associated with local time types were specified as UTC or local time,
       and are used when a timezone file is used in handling POSIX-style
       timezone environment variables.

       localtime(3) uses the first standard-time ttinfo structure in the
       file (or simply the first ttinfo structure in the absence of a
       standard-time structure) if either tzh_timecnt is zero or the time
       argument is less than the first transition time recorded in the file.

   Version 2 format
       For version-2-format timezone files, the above header and data is
       followed by a second header and data, identical in format except that
       eight bytes are used for each transition time or leap-second time
       (and that the version byte in the header record is 0x32 rather than
       0x00).  After the second header and data comes a newline-enclosed,
       POSIX-TZ-environment-variable-style string for use in handling
       instants after the last transition time stored in the file (with
       nothing between the newlines if there is no POSIX representation for
       such instants).

       The second section of the timezone file consists of another 44-byte
       header record, identical in structure to the one at the beginning of
       the file, except that it applies to the data that follows, which is
       also identical in structure to the first section of the timezone
       file, with the following differences:

       *  The transition time values, after the header, are eight-byte
          values.

       *  In each leap second record, the leap second value is an eight-byte
          value.  The accumulated leap second count is still a four-byte
          value.

       In all cases, the eight-byte time values are given in the "standard"
       byte order, the high-order byte first.

   POSIX timezone string
       The second eight-byte time value section is followed by an optional
       third section: a single ASCII newline character ('\n'), then a text
       string followed by a second newline character.  The text string is a
       POSIX timezone string, whose format is described in the tzset(3)
       manual page.

       The POSIX timezone string defines a rule for computing transition
       times that follow the last transition time explicitly specified in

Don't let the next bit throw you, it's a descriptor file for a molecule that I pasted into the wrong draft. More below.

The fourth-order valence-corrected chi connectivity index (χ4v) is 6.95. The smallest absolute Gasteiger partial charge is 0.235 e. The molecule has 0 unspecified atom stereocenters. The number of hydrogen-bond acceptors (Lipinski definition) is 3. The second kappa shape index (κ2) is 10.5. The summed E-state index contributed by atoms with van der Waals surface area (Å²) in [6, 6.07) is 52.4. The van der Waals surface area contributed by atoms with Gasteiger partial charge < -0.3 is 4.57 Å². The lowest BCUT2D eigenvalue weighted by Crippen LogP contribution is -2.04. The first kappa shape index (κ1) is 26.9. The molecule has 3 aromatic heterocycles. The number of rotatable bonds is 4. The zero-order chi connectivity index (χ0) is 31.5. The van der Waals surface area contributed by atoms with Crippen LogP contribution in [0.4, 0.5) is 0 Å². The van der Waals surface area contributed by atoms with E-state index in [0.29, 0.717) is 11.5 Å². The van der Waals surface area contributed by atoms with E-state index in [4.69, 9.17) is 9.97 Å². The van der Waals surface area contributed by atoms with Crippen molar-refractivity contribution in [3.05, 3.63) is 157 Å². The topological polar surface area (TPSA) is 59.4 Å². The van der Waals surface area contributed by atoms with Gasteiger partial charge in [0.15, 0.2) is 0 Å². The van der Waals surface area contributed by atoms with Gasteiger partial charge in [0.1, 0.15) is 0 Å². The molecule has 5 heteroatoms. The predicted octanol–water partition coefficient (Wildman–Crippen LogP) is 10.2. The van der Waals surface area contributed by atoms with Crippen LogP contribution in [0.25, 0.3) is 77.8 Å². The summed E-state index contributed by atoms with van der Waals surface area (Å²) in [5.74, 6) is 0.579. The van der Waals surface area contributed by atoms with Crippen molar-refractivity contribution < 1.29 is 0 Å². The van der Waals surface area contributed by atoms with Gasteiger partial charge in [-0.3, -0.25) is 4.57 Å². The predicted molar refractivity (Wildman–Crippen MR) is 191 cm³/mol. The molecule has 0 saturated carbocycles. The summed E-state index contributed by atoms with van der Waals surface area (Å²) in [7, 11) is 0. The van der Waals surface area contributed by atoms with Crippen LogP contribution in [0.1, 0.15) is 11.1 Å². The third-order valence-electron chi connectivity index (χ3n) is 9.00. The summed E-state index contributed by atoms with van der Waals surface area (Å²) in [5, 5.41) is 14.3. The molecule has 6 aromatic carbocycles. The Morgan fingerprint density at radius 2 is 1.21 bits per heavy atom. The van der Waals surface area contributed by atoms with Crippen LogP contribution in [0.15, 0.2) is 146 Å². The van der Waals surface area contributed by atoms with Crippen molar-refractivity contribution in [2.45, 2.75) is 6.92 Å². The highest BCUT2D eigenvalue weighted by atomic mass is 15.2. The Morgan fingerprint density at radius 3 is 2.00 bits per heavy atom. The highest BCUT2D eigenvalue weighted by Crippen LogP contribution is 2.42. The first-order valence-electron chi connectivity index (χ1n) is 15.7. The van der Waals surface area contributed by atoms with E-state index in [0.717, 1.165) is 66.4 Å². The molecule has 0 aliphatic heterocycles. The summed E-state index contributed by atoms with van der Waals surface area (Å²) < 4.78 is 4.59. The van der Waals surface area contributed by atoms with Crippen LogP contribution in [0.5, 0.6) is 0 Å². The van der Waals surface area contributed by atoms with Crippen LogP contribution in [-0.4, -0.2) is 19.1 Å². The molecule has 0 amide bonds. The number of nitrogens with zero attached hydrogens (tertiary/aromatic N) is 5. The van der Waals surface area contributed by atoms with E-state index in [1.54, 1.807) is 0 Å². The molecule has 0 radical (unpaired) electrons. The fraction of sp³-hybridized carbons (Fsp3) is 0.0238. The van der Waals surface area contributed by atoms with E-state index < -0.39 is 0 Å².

the timezone information file.

   Summary of the timezone information file format

              Four-byte value section
              (header version 0x00 or 0x32)
                      Header record
                      Four-byte transition times
                      Transition time index
                      ttinfo structures
                      Timezone abbreviation array
                      Leap second records
                      Standard/Wall array
                      UTC/Local array

              Eight-byte value section
              (only if first header version is 0x32,
              the second header's version is also 0x32)
                      Header record
                      Eight-byte transition times
                      Transition time index
                      ttinfo structures
                      Timezone abbreviation array
                      Leap second records
                      Standard/Wall array
                      UTC/Local array

              Third section
              (optional, only in 0x32 version files)
                      Newline character
                      Timezone string
                      Newline character

SEE ALSO         top

       ctime(3), tzset(3), tzselect(8),

       timezone/tzfile.h in the glibc source tree

COLOPHON         top

       This page is part of release 4.00 of the Linux man-pages project.  A
       description of the project, information about reporting bugs, and the
       latest version of this page, can be found at
       http://www.kernel.org/doc/man-pages/.

                                 2015-05-07                        TZFILE(5)